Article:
For instance, a Director of Facilities may oversee a wider range of property-related responsibilities, of which maintenance is only one component. (Business strategy, real estate acquisitions, HR and personnel oversight, budgeting, and contracts negotiations may feature, in that case.) If there are separate senior director roles for both maintenance and facilities, it’s probable that the maintenance director will primarily be in charge of daily maintenance functions/malfunctions, systems operations, staff management, and other small-picture responsibilities to ensure the hotel runs seamlessly.

The role will also likely be contingent upon the size of the organization. For maintenance directors at global restaurant or hotel chains, responsibilities and pay will obviously increase. Regional, national, and international work may be necessary, and the job will require a fair amount of travel. (With a larger and more structured employment model, it’s also likely that responsibilities will be more specialized.) On the other hand, professionals at small to mid-sized boutique hotels may combine big and small picture responsibilities, from everyday maintenance to hotel property management.

Each track has pros and cons, and may suit one work style over another. (Though plenty of hotel professionals have done both.) If you’re just beginning your career in hotels and hospitality, it’s too soon to start worrying about senior-level roles, but develop a career plan and chart a few potential tracks to achieve your goals.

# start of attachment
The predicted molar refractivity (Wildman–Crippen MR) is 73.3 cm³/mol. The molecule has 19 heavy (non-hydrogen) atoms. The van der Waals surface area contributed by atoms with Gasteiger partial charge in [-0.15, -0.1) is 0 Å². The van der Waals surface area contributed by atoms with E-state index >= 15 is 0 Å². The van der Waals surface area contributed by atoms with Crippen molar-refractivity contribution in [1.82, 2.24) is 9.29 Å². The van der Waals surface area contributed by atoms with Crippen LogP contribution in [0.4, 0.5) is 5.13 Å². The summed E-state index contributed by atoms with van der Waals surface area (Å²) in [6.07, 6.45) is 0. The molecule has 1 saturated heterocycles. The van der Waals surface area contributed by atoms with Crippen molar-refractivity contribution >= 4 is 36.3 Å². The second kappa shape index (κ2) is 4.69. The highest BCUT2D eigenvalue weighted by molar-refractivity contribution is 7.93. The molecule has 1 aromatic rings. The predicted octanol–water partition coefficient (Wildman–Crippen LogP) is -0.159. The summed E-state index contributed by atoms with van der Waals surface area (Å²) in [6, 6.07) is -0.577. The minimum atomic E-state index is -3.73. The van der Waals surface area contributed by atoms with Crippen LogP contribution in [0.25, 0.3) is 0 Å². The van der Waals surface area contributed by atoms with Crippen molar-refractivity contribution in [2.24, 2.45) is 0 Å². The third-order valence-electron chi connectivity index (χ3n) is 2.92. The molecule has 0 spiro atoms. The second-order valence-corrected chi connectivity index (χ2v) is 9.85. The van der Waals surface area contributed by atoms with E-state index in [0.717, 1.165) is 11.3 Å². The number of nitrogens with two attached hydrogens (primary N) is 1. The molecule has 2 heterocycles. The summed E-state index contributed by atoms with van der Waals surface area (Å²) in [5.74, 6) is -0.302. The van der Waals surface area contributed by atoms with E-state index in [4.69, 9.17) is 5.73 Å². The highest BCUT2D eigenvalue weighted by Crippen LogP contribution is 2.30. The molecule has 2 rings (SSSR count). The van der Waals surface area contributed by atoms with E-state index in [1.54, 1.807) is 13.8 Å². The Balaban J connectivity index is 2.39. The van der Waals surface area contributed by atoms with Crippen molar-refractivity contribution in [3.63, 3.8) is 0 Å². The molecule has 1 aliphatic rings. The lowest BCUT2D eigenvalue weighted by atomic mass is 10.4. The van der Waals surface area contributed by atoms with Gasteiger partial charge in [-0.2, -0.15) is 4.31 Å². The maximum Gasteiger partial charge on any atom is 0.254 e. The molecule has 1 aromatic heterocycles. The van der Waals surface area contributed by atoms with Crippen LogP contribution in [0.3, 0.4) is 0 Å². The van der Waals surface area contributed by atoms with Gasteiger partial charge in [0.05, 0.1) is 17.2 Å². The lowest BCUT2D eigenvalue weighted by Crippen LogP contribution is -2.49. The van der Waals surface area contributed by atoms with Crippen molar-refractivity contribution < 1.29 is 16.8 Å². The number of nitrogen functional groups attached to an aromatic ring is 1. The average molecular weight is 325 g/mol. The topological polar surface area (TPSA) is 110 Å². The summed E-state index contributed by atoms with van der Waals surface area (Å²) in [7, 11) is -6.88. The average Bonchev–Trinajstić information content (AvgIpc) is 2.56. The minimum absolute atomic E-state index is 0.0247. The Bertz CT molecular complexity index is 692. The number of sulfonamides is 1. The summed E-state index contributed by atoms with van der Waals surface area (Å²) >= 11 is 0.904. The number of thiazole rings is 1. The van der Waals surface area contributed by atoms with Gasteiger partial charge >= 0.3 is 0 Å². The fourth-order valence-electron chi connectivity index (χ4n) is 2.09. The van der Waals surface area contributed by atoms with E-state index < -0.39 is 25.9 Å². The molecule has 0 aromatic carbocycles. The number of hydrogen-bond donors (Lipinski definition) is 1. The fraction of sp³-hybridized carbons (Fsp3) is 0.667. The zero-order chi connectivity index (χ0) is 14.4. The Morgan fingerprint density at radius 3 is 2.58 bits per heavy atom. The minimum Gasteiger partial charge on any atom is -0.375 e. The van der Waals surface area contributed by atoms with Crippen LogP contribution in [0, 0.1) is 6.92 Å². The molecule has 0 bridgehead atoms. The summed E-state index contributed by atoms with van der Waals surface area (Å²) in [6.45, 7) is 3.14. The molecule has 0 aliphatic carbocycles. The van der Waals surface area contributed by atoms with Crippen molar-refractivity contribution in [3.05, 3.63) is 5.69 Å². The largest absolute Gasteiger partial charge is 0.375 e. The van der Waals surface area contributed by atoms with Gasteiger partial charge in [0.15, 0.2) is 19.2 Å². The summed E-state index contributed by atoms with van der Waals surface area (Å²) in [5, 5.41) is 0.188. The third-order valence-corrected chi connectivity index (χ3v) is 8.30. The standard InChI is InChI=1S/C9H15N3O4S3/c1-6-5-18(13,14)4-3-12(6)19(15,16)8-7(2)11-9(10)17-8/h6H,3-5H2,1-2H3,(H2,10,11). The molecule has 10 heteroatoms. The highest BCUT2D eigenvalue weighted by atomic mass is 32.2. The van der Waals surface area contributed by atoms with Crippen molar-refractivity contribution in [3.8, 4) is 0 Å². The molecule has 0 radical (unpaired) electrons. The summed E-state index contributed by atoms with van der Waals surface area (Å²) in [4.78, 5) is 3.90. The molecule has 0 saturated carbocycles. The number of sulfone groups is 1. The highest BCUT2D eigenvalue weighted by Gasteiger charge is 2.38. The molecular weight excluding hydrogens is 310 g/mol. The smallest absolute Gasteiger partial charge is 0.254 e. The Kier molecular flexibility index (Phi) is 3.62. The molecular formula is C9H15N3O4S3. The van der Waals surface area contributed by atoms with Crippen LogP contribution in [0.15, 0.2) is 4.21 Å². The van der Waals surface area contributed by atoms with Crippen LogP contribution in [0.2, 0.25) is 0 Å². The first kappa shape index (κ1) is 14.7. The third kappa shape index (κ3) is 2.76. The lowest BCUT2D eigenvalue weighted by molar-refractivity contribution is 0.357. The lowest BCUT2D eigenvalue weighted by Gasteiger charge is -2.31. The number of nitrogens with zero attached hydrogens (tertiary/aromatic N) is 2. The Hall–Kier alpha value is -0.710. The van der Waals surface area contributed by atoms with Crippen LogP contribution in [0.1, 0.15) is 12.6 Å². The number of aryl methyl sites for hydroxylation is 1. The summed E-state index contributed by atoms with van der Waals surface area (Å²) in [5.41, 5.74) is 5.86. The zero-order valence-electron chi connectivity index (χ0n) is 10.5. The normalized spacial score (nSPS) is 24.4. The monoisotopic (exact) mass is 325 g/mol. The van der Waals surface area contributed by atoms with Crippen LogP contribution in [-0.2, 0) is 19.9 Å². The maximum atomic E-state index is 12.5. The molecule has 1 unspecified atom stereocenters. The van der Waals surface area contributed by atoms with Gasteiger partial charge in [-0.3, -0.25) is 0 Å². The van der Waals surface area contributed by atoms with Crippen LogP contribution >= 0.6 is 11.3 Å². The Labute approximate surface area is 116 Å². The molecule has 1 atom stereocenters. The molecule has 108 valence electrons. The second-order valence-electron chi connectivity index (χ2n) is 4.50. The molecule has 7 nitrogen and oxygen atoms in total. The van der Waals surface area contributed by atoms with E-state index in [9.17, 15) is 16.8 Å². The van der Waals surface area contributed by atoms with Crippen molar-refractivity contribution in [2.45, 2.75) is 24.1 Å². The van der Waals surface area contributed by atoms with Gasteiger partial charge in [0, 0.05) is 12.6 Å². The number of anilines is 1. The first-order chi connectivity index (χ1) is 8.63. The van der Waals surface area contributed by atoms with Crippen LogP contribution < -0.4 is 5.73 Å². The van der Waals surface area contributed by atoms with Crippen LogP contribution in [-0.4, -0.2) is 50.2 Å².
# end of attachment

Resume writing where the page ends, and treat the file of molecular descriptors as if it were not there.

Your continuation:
Using Your Education to Become a Director of Maintenance

About 40 percent of maintenance directors have a bachelor’s, of which many hold bachelors degrees in hospitality management. Still some hotels – particularly larger chains – may prefer job candidates with advanced degrees, in which case you might want a master’s in hospitality management or even an MBA in Hospitality Management (which combines business and hospitality coursework)***LINK WHEN LIVE***.

If none of the above appeal to you, don’t worry: 14 percent of maintenance directors only have an associate’s, and a quarter have zero experience in higher education. As with most jobs in hospitality, the biggest factor in becoming a Director of Maintenance is experience.

Using Your Experience to Become a Director of Maintenance

Half of all maintenance directors have over 15 years of experience, and over twenty percent have 10-15. So while a degree in hospitality management is useful, nothing substitutes for on-the-job training. Many maintenance directors start their careers at entry-level positions, whether it’s in maintenance or in another area, like guest services or sales ***LINK TO group sales coordinator***. Others still may have experience in food services or hotel management. No background is the same, and no single track stands above the rest. The main prerequisites are leadership experience and a comprehensive understanding of the industry.